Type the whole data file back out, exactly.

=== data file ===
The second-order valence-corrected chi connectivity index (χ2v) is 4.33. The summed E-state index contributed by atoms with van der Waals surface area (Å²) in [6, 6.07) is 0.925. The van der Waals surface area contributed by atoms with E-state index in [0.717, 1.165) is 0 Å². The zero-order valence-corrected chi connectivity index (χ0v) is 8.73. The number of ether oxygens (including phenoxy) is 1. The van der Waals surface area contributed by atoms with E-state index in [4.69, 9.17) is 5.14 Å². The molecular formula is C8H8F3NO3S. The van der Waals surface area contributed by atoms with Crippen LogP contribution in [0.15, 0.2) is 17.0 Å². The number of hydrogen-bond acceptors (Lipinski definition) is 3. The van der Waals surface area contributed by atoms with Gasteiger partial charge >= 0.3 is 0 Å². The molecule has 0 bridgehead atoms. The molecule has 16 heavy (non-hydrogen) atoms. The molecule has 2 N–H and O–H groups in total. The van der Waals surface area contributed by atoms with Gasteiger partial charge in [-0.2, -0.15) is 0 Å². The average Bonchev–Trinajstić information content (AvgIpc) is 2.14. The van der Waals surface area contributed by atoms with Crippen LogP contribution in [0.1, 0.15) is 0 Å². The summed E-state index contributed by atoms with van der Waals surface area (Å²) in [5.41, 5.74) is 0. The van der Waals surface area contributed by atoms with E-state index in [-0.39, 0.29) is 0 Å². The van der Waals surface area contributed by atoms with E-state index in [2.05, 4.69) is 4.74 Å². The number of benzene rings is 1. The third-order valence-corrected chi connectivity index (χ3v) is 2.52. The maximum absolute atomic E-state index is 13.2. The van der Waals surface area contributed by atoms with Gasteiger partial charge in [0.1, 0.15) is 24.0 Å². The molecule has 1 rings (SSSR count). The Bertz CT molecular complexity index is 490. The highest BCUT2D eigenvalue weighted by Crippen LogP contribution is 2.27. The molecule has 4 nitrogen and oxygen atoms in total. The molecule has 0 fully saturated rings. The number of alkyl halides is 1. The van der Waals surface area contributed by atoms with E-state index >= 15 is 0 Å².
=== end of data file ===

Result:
The second-order valence-corrected chi connectivity index (χ2v) is 4.33. The summed E-state index contributed by atoms with van der Waals surface area (Å²) in [6, 6.07) is 0.925. The van der Waals surface area contributed by atoms with E-state index in [0.717, 1.165) is 0 Å². The zero-order valence-corrected chi connectivity index (χ0v) is 8.73. The number of ether oxygens (including phenoxy) is 1. The van der Waals surface area contributed by atoms with E-state index in [4.69, 9.17) is 5.14 Å². The molecular formula is C8H8F3NO3S. The van der Waals surface area contributed by atoms with Crippen LogP contribution in [0.15, 0.2) is 17.0 Å². The number of hydrogen-bond acceptors (Lipinski definition) is 3. The van der Waals surface area contributed by atoms with Gasteiger partial charge >= 0.3 is 0 Å². The molecule has 0 bridgehead atoms. The molecule has 16 heavy (non-hydrogen) atoms. The molecule has 2 N–H and O–H groups in total. The van der Waals surface area contributed by atoms with Gasteiger partial charge in [-0.2, -0.15) is 0 Å². The average Bonchev–Trinajstić information content (AvgIpc) is 2.14. The van der Waals surface area contributed by atoms with Crippen LogP contribution in [0.1, 0.15) is 0 Å². The summed E-state index contributed by atoms with van der Waals surface area (Å²) in [5.41, 5.74) is 0. The van der Waals surface area contributed by atoms with E-state index in [-0.39, 0.29) is 0 Å². The van der Waals surface area contributed by atoms with E-state index in [2.05, 4.69) is 4.74 Å². The number of benzene rings is 1. The third-order valence-corrected chi connectivity index (χ3v) is 2.52. The maximum absolute atomic E-state index is 13.2. The van der Waals surface area contributed by atoms with Gasteiger partial charge in [0.1, 0.15) is 24.0 Å². The molecule has 1 rings (SSSR count). The Bertz CT molecular complexity index is 490. The highest BCUT2D eigenvalue weighted by Crippen LogP contribution is 2.27. The molecule has 4 nitrogen and oxygen atoms in total. The molecule has 0 fully saturated rings. The number of alkyl halides is 1. The van der Waals surface area contributed by atoms with E-state index >= 15 is 0 Å².